Blocking USB Rubber Ducky Attacks

And other badusb mitigation with udev rules and Group Policy

I recently had the pleasure and good fortune to work with a small group of my peers in exploring the HAK5 USB Rubber Ducky as a part of the RITSEC mentorship group. We all approached the project from different angles, and as a result we learned a lot about how to perform attacks, different attacks that were possible, and some possible mitigations. Please check out Olivia Gallucci’s blog (January 29, 2021: RITSEC Hak5 Rubber Ducky Research Presentation) if you would like to see what the group worked on as a whole.

This post if going to focus mainly on my own research as part of the team and what I discovered in regard to blocking the USB Rubber Ducky. The method can easily be expanded to mitigate against other badusb devices as well. I will start by talking about the USB protocol itself and how that lead me to the methods I came up with. If you would like to skip the background information, scroll down a bit to find the actual blocking methods.

The USB Protocol

The USB protocol is essentially the agreed upon language that USB devices and hosts use to communicate and set up a connection. This is what allows for new devices to be connected and accurately recognized for what they are. At a high level, when a device is plugged in to a host the host will see that there is something now connected and query the new device for its USB descriptors. Now there are a lot of USB descriptors defined within the protocol, but we do not need to go into all of them to get a general understanding of what takes place and how the USB Rubber ducky abuses the process.

There are three main descriptors that we will want to become familiar with: idProduct, idVendor, and bInterfaceClass. As you might expect, the idProduct and idVendor descriptors are used to identify the manufacturer and specific device that has been connected. This is not used by the host beyond labeling purposes in most cases. bInterfaceClass is used to identify what type of device was just plugged in. There are many, and a complete list can be found on the official USB Implementors Forum website, but for now we are concerned with only two: 0x08 which defines a device as USB mass storage, and 0x03 which defines a device as a Human Interface Device (HID).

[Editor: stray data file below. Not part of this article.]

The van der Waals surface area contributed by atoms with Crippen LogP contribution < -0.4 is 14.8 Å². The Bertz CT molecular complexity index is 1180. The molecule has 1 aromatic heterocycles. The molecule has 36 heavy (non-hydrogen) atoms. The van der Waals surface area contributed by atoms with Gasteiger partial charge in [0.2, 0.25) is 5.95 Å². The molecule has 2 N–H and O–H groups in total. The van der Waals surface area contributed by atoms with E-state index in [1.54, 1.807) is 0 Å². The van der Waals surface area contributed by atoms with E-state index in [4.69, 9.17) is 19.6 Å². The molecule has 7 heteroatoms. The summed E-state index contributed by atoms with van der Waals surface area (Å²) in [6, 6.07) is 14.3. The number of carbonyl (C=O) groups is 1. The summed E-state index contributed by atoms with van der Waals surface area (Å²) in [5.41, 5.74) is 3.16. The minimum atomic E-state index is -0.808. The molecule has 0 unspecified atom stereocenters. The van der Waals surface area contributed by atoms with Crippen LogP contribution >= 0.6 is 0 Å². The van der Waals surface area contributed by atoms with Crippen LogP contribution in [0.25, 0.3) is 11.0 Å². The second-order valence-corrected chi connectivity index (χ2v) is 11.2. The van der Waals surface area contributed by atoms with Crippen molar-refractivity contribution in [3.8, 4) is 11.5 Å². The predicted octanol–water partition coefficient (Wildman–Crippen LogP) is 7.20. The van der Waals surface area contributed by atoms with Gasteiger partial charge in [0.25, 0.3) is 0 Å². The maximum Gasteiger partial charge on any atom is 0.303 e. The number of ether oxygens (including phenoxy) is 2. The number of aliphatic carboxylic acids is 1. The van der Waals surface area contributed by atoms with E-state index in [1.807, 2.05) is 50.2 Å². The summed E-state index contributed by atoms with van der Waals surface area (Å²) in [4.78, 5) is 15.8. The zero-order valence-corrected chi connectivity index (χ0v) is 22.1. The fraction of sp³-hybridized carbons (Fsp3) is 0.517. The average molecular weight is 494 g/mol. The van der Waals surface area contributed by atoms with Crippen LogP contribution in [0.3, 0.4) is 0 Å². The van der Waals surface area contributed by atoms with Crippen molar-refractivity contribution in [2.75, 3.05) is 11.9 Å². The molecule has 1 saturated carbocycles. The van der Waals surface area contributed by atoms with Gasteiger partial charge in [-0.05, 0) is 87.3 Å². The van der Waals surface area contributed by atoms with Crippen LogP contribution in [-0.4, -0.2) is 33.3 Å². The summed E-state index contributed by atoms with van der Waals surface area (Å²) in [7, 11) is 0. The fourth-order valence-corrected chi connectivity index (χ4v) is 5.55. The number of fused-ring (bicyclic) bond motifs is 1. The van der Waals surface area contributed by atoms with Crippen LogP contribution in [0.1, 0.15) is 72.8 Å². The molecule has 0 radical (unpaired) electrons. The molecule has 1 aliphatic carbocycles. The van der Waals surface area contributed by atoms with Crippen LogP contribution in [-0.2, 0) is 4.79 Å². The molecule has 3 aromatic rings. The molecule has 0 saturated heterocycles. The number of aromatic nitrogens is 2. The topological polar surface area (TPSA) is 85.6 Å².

Usually when a USB device is plugged in, it will correctly identify itself as what it really is. If it does not do so, the device will not work as intended. For example, if a USB storage device sends a bInterfaceClass descriptor which identifies itself as a printer, it will not show up as a USB drive that users can save files to. Because most manufacturers want to make devices that actually work, it is in their best interest to make sure their devices identify themselves correctly. A typical process for a USB drive can be seen in the images below:

The device is plugged in, and the host makes a request for the descriptors of that device.

The device responds, and here we can see the idVendor and idProduct descriptors being exchanged. The host then requests the device’s configuration descriptors, which will be used to define the capabilities of the device.

There is a lot of information exchanged to ensure that the device gets everything it needs from the host, but we are specifically interested in the highlighted line. This is a well behaved USB drive, and it identifies itself correctly using bInterfaceClass code 0x08. The host now knows that this is a mass storage device, and it can handle mounting and file transfers accordingly.

The USB Rubber Ducky takes advantage of the trust that the host has for the descriptors that are sent by the USB device. As mentioned before, the only thing that prevents a device from misrepresenting itself is the manufacturers desire to produce working devices, and in the case of the Rubber Ducky the manufacturer intentionally programmed the device to misidentify itself as an HID.